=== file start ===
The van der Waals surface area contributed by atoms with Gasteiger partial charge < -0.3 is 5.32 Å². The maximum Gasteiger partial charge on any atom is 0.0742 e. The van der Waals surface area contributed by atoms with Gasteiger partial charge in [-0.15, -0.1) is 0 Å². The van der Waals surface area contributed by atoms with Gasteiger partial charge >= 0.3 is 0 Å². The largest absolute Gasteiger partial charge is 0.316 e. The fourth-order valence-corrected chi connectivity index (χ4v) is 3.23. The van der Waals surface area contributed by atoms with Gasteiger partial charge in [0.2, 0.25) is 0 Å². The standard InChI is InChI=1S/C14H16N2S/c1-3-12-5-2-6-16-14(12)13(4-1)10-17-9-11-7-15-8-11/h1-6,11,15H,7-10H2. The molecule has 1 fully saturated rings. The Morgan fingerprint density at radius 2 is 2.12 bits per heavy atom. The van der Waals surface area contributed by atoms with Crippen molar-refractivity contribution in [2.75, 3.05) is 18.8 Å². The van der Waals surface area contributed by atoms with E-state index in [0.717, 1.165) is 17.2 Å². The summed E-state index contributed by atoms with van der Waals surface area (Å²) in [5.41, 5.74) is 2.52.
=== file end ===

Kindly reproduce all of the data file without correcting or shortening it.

The van der Waals surface area contributed by atoms with Gasteiger partial charge < -0.3 is 5.32 Å². The maximum Gasteiger partial charge on any atom is 0.0742 e. The van der Waals surface area contributed by atoms with Gasteiger partial charge in [-0.15, -0.1) is 0 Å². The van der Waals surface area contributed by atoms with Gasteiger partial charge >= 0.3 is 0 Å². The largest absolute Gasteiger partial charge is 0.316 e. The fourth-order valence-corrected chi connectivity index (χ4v) is 3.23. The van der Waals surface area contributed by atoms with Gasteiger partial charge in [0.2, 0.25) is 0 Å². The standard InChI is InChI=1S/C14H16N2S/c1-3-12-5-2-6-16-14(12)13(4-1)10-17-9-11-7-15-8-11/h1-6,11,15H,7-10H2. The molecule has 1 fully saturated rings. The Morgan fingerprint density at radius 2 is 2.12 bits per heavy atom. The van der Waals surface area contributed by atoms with Crippen molar-refractivity contribution in [2.75, 3.05) is 18.8 Å². The van der Waals surface area contributed by atoms with E-state index in [0.717, 1.165) is 17.2 Å². The summed E-state index contributed by atoms with van der Waals surface area (Å²) in [5.41, 5.74) is 2.52.